When Odie and I were planning our wedding, I asked a close friend who could not attend to choose a reading for the ceremony. She chose “The Invitation” by Oriah Mountain Dreamer. I know. With a name like “Mountain Dreamer,” it has to be some hippy shit, right? Oh, it was. And it was perfect for us.
About three years earlier, Odie and I had attended our first wedding together. The groom was the best man from Odie’s first marriage (the answer to your question is “Yes, awkward as hell). Coincidentally, they had the same reading at their wedding. During our ceremony, which they attended, I noticed them exchange a smiling look of recognition when my sister started the reading. It’s very long, so I edited it. I cut out one part in particular:
“It doesn’t interest me
to know where you live or how much money you have.
I want to know if you can get up
after a night of grief and despair
weary and bruised to the bone
and do what needs to be done
to feed the children.”
It’s a beautiful sentiment, of course, but at that other wedding we went to, there was something about the way the bride said that last line that sounded… Well, let’s just say, it got an unintentional laugh from the congregation. Plus, Odie and I weren’t planning on having any children (says the woman who is 39 and pregnant with her second daughter — so much for plans!).
I bring this up, because V had croup last night. She has been struggling with her two-year molars for a while now, and our nights have been rough. She tosses and turns and kicks. She wakes up and cries. She asks for milk, then screams, “NO MILK! NO MILK! I DON’T WANT IT!” and then begs for it again… And we get up at 5:30 every morning to have her at day care by 7:15 and be at work ourselves by 7:45. So, to say that we are “weary and bruised to the bone” is a very accurate description.
I loved the reading, chosen by my daughter’s namesake. She, herself, had it read at her own wedding. I adored her love story. She and her husband were bicoastal for decades. He on the East (where she was also from), she on the West, where she’d made a life. They got engaged in the early nineties. Many years later, I noticed that the engagement ring was gone. She didn’t talk about it much, but apparently, he didn’t want to live in California, and while he could travel with his work (he is a musician and a massage therapist), she could not. Her clients were all here. So, they kissed and parted. Somehow, though, they found a way to make it work, and they were married ten years after they’d first become engaged. Eleven years later, they are still happily married.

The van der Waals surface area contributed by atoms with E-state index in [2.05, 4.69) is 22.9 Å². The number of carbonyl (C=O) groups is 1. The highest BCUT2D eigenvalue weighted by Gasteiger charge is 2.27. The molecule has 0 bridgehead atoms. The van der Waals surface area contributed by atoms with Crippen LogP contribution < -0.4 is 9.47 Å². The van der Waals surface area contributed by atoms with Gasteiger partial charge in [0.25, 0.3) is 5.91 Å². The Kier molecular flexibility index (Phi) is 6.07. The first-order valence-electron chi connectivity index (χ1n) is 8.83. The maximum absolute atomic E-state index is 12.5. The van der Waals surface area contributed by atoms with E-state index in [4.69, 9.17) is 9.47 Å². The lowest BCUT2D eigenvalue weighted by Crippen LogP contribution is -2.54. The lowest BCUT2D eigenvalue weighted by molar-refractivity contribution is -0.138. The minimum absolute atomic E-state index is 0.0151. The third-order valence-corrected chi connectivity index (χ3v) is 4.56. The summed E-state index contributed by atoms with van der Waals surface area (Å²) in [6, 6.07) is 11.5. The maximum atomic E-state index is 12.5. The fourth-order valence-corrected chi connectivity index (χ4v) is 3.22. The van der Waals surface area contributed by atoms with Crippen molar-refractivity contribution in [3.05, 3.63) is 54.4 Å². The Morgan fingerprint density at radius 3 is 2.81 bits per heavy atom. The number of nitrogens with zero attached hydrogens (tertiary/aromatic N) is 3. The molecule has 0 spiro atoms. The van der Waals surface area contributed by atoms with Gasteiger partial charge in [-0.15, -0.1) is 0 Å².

When I read the piece she had chosen to be recited by my sister at our nuptials, I didn’t “get” a lot of it. There is hope there, but also darkness. Now that I have been married for four years and have a child, I get it. Rereading it before I wrote this blog had tears streaming down my face. YES. That is marriage. And though we all chuckled at my friends’ wedding, over her very, er, UNromantic wedding sentiment of dragging your ass out of bed on a dreary night to feed screaming kids, that is a perfect description of what marriage and parenthood require of us. I hear Odie’s heavy sigh as he sleepwalks to the kitchen for the bottle of milk. I can’t go, because V will get hysterical if I leave her side, and we want her to stay as much asleep as possible. I can tell that Odie is exhausted and irritated. But when he hands the bottle to her, his voice is gentle and loving, “Here you go, my sweetheart. Here’s your milk,” he says to her. She grabs it greedily and begins gulping. After two seconds, thrusts it toward him, “NO DADDY! NO! NO MILK!” He sighs, but responds to her kindly. “Okay, honey. No milk,” and takes the bottle back to the kitchen. Weary. Bruised to the bone.
Often, the mornings are not pleasant. We thank the gods for their sweet gift of coffee (I only indulge on weekends), and for the blessing of employment in these hard times. Since we are teachers with fat pensions, we know that we are entirely to blame for the global economic meltdown, so we take our lumps and drag ourselves to work.
For the children.